Finally taking the plunge.

Published by Jac Sprat in the blog jackie and martin's gap year. Views: 189

After a brief break where we got our Norwich house in order - we swopped our ten year old tyres for all season Avon tyres and thought we were ready for the big trip. Sadly on the way home from the garage an oncoming lorry clipped our mirror on a narrow section of road. Luckily the mirror remained intact but lost its back casing and the fish eye mirror underneath. image.jpg

After we rang the garage and heard there was a 5 week waiting list we thought 'sod this' and decided to go for it anyway. We bought little adhesive fisheye disks from eBay which gives the extra view for cyclists. We can replace the casing when we return from eBay. However it shook me up a bit as I realized that large vehicles will own the road even if there's not room and look out every one else. It was probably no bad thing as it'll keep me on my toes ( it wasn't my fault - but that doesn't make much difference!)

As our oven is lousy in the van , I made an impulsive purchase of a Dutch oven (very heavy cast iron pan and lid) which you can use as an oven on the hob top so I'm excited about dry cooking with that.
Here is the tale of my first little baking effort.

Before..... image.jpg

During.... image.jpg

After.... (The bottoms) image.jpg

The tops ....... image.jpg

Although more than half had to be chucked - I was actually encouraged by this as it proved they were cooked right through.I had kept the heat on high, not believing a low flame would cook them. Now I know!

We loaded my bike on the back with the correct warning sign on it for Europe.
There's room for another if we find Martin would like to cycle too.

We have a very vague plan to go down the east of France, cross over around the Dordogne valley and up the west coast but are very flexible and at this point - just to get over into France in our trusty Lenny will certainly feel like an achievement.

I think I got distracted when I was looking out CDs to bring as we only seem to have my circle dance music on board which is mainly eastern European. I find it very restful but the nasal bagpipe sounding pipes tend to put Martin's teeth on edge after a few hours.There's always something we forget. It was my socks last time but luckily Martin didn't notice when I borrowed his. This time I forgot my guitar but bought all my recorders, my hand drum and my bongo drums as well as the big keyboard. You never know when you'll need them.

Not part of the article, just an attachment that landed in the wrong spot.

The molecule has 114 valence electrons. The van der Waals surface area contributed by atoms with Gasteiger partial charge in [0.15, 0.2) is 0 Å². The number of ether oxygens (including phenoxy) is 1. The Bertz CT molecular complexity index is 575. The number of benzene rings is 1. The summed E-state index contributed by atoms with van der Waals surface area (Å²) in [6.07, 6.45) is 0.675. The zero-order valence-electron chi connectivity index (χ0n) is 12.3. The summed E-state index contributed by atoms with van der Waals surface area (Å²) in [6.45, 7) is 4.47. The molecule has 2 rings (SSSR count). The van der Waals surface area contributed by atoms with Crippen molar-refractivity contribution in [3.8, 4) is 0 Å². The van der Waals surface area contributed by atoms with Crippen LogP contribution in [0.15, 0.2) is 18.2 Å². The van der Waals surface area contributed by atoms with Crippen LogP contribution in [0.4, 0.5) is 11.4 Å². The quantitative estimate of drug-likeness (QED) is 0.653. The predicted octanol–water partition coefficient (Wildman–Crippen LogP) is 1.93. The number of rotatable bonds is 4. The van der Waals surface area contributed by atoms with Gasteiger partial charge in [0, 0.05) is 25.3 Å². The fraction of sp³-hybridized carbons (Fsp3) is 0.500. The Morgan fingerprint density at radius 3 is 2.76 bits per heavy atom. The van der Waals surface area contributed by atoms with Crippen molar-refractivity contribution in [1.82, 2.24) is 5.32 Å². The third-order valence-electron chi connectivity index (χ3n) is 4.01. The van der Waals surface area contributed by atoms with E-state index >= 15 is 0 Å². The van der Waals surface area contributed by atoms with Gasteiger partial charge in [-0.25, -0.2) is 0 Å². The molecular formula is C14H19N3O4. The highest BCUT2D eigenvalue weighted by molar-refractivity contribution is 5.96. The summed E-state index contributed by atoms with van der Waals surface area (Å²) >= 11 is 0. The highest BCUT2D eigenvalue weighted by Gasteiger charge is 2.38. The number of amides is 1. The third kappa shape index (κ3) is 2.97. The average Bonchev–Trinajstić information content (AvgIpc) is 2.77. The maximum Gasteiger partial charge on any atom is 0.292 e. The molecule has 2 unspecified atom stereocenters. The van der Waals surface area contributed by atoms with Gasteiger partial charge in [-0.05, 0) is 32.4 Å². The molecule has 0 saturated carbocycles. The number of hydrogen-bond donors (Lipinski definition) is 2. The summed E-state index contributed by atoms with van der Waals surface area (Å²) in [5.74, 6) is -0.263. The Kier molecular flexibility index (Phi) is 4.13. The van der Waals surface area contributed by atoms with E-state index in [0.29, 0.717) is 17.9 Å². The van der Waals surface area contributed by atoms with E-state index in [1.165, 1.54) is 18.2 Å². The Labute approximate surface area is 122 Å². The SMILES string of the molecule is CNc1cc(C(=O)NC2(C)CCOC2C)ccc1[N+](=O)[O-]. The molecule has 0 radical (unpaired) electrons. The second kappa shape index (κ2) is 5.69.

Finally it was time for off and this time we weren't racing to recharge the engine - having allowed it to drain like before - and we were able to enjoy a more leisurely departure via a supermarket where we couldn't think of what English stuff we would miss for a month. We bought a huge box of Yorkshire tea bags and marmite and thought that would do. Looking forward to the French cheese, chocolate and wine.

We proceeded to our 'Brit stop' pub in a village near Ashford 'The Running Horse' who kindly allowed us to stay in the car park if we'd consider eating there.We love being forced to eat out! The village was called one of the longest names I've ever seen for such a small
place. image.jpg
It was a 17th century ex coach house image.jpg overlooking a village green that was big enough for a cricket pitch. image.jpg
A lovely rural Kent vignette for a few hours.

The next day was very exciting as we were going to catch the shuttle UNDER THE SEA to get to Calais France. The Folkestone terminal was exciting enough - it was like an airport. Lenny looked quite tiny alongside large lorries as we waited for our train to be called. I was amused to see a cordoned off area for dog walking and I imagined Pip stretching his legs there. (We sadly had to leave him behind with Poppy until he gets more settled.)

Finally our train was called and it felt very bizarre to drive onto a train platform and onto a train. You drive along inside the train until it's your turn to stop and someone slides a screen in front and locks you in place but there is a little corridor beside your vehicle that goes the length of the train for if people need to find a loo or get claustrophobia of something.

When the lights flashed and bells rang we started to pull away. The windows slowly went dark and it felt very odd but the dee dum dee dum noise told us we were indeed still on a train. After 35 minutes of swaying around, daylight appeared again and we stopped next to another train platform with French signs outside - clearly we had arrived! One by one the vehicles in front pulled away and it was our turn to turn left out of the train, drive along the platform and onto the ramp. I think they must've told all the officials to smile reassuringly at newcomers as I'm sure I was looking very anxious because everyone kept beaming at me.

It's always scary to suddenly change the side of the road you drive on and this time was no different. I felt like I was way further over than I should be and it took a while to adjust. Meanwhile Martin was really enjoying being a near side passenger at last and not facing traffic head on as it were. The roads quickly emptied -everyone raced away while we were crawling along - and suddenly it was beautifully rural and peaceful.

Rolling green fields on each side as far as the eye could see, a Bulgarian choir shrieking through the sub woofers, sat nav primed for our first camp site 100 kilometres away - we were on our way!
PP Bear and Mrs Munchie like this.
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